The death of radio was cited over 60 years ago when television first came to New Zealand, yet from then it has only grown from strength to strength as the platform evolves, easily keeping up with the change of consumer habits. Here, radio futurologist James Cridland and Jana Rangooni of the Radio Broadcasters Association talk to us on radios endurance in our current landscape.
Radio’s endurance has not been an easy feat for the service. In fact, many cite that the reason video didn’t kill the radio star is because of how hard radio has worked to evolve with the times and suit a new wave of listeners, rather than just relying on old tricks to stay relevant.
Jana Rangooni, CEO of the Radio Broadcasters Association (RBA) says since her start in the sector in 1987 some core functions have stayed the same, yet a lot has been altered to fit new consumption habits.
“Years ago a music radio station listener in a focus group said to me ‘What people want is really simple. Tell me what’s going on in the world. Make me laugh then shut up and play a good song.’ Our audiences are changing in terms of the choices they make, the technology and platforms are changing and the way we can do our jobs is changing too. We have far better data and technology available to us to be better at what we do.”
Rangooni says one of the reasons radio has been able to stay relevant is because those in the sector love change, working fast, and figuring out new ways to do things.
“We have tended to embrace new technology and look at how we can use it to be more connected to our audiences… Radio has been far more about constant evolution and continuous improvement.”
“There have been some pretty big game-changing moments but when you look back on them now they just seem like smart decisions.”Jana Rangooni
She says that general ignorance is the reason radio was expected to die out in the first place, as “it’s really easy to throw around opinions about something you don’t really know anything about.”
Radio futurologist, James Cridland agrees with Rangooni that when it comes to expecting radio to die out, commentators are often at fault.
“Commentators who claim that radio is ‘dead’ don’t understand the unique bond between radio listeners and their favourite stations, nor the habits, formed over decades, that keep people listening to the radio. 9 out of 10 people listen to the radio every week in most countries, and that shows no signs of changing.”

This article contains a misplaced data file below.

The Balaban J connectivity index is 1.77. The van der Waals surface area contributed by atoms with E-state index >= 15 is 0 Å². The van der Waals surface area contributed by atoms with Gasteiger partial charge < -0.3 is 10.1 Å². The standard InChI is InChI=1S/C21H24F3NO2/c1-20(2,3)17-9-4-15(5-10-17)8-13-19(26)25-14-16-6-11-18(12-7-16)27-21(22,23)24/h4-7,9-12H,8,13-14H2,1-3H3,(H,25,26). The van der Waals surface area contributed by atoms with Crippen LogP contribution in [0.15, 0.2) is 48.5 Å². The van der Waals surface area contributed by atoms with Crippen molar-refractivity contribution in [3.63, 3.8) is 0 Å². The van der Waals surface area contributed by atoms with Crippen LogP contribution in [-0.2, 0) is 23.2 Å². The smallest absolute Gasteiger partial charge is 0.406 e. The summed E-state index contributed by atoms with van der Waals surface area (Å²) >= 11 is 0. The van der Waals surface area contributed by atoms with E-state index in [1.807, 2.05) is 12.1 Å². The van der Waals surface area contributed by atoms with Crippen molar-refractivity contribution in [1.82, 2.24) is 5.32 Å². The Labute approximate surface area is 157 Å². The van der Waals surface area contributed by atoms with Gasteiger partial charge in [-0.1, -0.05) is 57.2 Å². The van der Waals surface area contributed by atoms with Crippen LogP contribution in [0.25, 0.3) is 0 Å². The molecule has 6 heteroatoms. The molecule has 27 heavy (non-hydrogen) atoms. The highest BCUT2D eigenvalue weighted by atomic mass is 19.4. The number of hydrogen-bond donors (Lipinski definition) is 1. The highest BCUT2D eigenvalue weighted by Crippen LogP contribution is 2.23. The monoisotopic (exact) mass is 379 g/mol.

Cridland, who has worked internationally around the sector over the last 30 years has seen many changes in radio that have effected how its perceived, including, of course, the updated technology.
“When I started, we edited audio on tape and played vinyl singles. The only computer in the studio was a little handheld personal organiser that I took in with some notes on it. Things have vastly changed in terms of technology.
“The same’s true in terms of how we consume radio. It was only AM and FM back them; now radio is on almost any device with a speaker in it – from smart speakers to mobile phone apps. Radio’s been fast at adapting to the opportunities from the internet and online.”
Cridland says although the technology has advanced the simplicity of radio has stayed the same, and that is one of the reasons he thinks its endured as well as it has.
“Radio’s simplicity is also its strength as it can quickly adapt to deal with new technology and new ideas. We’re seeing that right now, with many radio presenters doing their programmes from home, rather than going to the studio.”
But this simplicity is still paired with the importance that is placed around making sure there is a human connection between what is produced and who is listening.
“The fundamental thing that makes a radio a success is radio’s ability to have a human connection and produce a shared experience. No other media has the human connection that radio does: no other media is used to keep you company and to entertain you in such a way.”
Rangooni has a similar outlook to why radio has endured so well, which for her isn’t just thinking of radio as a small device, but rather a content based platform that can connect with audiences of all types of backgrounds at the turn of a dial.
“The platforms and devices will keep changing but no one can aggregate news and information, engaging personalities, music, promotions, advertising and so much more into a package that is tailored to different “tribes” of people and so accessible 24/7… We have never thought of radio as the device you listened to us on, or the FM Transmitter. Radio to us and our audiences, is the brands and content you consume and how they connect with that.”
This story is part of a content partnership with The Radio Bureau.